Tuesday, May 31, 2011

The Substance of Promise

I will never keep a promise I make to God. In contrast, God will never break the promise that has been made to us. First, why the sharp contrast of promissory ideas? There is a difference in the substance of a promise I make to God and the reverse of that promise. My purpose is not to argue that God always keeps a promise; instead, I contend that there is a reason I can never keep a promise I make to God.

Second, if there is such a difference in the idea of a promise, what, then, is a promise? In some cases, it is a covenant, a contract, an agreement between God and the people of God (1 Kings 2, 8; Hag. 2). In other cases, it is a gift (Acts 2). It is also a declaration of a fulfilled covenant (Acts 26). A promise can even mean the response to faith, over and above the law (Rom. 4; Gal. 3, 4). Yet, another form of promise, is hope (1 Tim 4). Promise even comes in patience and waiting (2 Peter 3). In all of these cases, it appears that God is the one maintaining the promissory agreement; nevertheless, all of these occurrences of the idea of promise are unique in form and function.

In turn, what sort of promises can I make to a God who holds and maintains such diverse promises? Truthfully, this is why I look to the ultimate promise of God, the cross event – death and resurrection – which fulfills justification. For, I am not capable of such diverse, numerous, or magnificent promises; conversely, I am capable of promising God that I’ll be more pious or whatever have you for the sake of personal gain. Obviously, I am not alone in the art of breaking promises to God, but grace has freed me from the shame of failure.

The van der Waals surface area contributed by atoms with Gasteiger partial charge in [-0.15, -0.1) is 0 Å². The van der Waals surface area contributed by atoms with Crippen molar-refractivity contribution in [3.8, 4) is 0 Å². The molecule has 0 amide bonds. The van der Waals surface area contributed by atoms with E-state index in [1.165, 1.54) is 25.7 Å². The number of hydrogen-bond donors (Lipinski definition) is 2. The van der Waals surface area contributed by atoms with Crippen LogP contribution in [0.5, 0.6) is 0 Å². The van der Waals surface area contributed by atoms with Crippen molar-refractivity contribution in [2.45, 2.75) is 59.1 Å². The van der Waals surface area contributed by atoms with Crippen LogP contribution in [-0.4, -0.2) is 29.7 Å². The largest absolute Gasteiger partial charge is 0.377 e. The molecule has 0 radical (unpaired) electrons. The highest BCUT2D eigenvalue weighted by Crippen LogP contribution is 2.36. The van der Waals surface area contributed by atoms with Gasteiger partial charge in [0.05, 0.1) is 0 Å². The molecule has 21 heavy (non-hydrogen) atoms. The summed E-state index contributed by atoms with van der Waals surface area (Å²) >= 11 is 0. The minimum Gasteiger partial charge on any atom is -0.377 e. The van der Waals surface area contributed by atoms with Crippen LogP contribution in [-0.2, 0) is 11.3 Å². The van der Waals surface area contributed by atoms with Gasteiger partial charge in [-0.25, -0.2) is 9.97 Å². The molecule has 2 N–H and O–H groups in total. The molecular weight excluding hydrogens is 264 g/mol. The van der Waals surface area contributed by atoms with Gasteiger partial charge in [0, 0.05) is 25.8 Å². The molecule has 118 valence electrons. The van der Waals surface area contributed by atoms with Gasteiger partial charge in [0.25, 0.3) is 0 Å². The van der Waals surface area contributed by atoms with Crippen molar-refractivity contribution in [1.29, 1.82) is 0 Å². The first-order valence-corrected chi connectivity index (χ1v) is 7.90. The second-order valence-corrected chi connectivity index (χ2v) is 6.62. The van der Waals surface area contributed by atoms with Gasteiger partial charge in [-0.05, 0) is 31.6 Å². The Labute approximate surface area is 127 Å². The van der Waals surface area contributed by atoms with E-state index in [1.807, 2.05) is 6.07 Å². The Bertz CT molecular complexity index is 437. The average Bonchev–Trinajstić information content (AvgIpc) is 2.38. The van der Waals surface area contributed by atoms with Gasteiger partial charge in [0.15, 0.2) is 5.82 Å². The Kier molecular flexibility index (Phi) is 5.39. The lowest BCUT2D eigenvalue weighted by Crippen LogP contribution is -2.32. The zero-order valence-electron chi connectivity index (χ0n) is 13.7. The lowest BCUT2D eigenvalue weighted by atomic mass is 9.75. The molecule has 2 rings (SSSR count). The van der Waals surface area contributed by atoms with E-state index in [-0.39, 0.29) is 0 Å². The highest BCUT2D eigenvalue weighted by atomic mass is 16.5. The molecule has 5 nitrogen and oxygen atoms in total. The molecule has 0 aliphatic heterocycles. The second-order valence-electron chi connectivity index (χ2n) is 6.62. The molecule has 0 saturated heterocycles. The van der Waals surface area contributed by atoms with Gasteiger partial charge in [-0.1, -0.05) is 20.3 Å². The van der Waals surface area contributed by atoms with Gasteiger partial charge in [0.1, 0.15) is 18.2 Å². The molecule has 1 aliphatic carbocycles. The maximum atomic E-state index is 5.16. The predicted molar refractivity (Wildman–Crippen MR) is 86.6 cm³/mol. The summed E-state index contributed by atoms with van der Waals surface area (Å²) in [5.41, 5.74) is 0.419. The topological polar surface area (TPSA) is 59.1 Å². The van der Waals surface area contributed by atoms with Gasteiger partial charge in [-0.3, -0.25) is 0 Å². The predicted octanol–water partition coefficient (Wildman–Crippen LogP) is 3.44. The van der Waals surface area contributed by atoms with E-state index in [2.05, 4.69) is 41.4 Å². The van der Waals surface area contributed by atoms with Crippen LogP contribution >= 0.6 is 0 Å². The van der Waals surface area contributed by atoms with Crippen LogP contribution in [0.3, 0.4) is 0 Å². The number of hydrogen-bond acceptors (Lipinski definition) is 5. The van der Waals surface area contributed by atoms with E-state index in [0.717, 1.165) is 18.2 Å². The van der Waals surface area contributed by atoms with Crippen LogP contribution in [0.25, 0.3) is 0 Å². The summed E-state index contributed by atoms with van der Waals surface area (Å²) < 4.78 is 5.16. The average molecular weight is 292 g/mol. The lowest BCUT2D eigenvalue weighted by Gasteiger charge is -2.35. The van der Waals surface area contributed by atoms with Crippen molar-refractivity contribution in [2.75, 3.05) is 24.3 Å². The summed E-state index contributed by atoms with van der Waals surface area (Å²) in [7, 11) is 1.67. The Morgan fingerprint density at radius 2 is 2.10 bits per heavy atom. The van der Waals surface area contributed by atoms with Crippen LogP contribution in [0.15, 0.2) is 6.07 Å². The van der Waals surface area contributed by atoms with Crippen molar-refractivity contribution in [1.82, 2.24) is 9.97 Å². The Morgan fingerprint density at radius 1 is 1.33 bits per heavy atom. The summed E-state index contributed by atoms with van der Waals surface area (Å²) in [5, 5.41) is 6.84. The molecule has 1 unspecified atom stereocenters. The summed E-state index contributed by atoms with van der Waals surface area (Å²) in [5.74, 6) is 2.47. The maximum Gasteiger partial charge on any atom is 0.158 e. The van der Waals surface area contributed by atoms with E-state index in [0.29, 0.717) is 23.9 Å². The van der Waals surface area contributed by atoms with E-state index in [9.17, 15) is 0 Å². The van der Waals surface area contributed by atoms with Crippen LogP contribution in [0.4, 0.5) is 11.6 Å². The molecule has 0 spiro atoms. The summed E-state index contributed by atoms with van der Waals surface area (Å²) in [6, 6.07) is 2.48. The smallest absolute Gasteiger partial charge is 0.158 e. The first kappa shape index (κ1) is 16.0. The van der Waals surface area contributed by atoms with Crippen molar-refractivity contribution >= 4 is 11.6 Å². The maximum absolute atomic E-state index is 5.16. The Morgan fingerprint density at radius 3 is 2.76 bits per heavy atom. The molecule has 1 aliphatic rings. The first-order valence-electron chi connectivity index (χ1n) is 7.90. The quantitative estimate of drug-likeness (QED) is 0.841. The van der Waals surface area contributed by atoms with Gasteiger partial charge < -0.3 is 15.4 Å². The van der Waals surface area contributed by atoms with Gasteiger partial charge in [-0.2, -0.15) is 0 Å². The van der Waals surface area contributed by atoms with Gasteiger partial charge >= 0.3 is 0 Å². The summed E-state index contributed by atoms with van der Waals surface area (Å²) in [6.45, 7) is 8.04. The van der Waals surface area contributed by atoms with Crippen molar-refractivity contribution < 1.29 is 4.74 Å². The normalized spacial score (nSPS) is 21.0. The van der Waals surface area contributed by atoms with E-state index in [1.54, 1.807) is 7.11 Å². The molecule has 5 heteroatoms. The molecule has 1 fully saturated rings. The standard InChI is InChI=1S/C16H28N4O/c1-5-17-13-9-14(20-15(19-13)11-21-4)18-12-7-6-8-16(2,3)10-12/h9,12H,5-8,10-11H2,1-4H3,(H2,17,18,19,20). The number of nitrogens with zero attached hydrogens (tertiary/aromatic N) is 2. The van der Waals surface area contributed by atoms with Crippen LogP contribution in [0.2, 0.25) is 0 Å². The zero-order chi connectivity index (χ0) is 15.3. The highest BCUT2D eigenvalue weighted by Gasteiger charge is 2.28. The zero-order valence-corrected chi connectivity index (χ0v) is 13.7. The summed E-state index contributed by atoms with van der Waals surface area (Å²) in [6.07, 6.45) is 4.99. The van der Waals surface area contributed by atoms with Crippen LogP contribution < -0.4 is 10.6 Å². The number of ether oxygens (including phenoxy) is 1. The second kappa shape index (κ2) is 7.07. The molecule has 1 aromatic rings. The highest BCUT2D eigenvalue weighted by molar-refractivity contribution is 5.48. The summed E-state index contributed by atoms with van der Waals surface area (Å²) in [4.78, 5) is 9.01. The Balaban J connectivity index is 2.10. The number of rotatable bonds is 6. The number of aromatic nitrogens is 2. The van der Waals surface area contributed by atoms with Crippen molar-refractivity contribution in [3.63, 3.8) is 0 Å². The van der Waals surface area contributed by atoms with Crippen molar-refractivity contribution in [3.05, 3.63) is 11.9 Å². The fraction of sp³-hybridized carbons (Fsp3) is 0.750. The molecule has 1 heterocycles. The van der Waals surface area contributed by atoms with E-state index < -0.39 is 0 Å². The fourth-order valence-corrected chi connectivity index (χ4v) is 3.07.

As a result of God’s promise through resurrection, the law has been fulfilled and my pious promises are outdated gestures. Thus, I no longer make promises to God because God’s promises to me – moreover, us – are undoubtedly more effective. “Lord, thank you for keeping, holding, and governing the promises that matter; so that we do not have to watch ourselves wallow in the grief of failure. For, you are the source of greater promise – by way of death and resurrection.” We are justified through the promises of God and forgiven for our trespasses. Thanks be to God.

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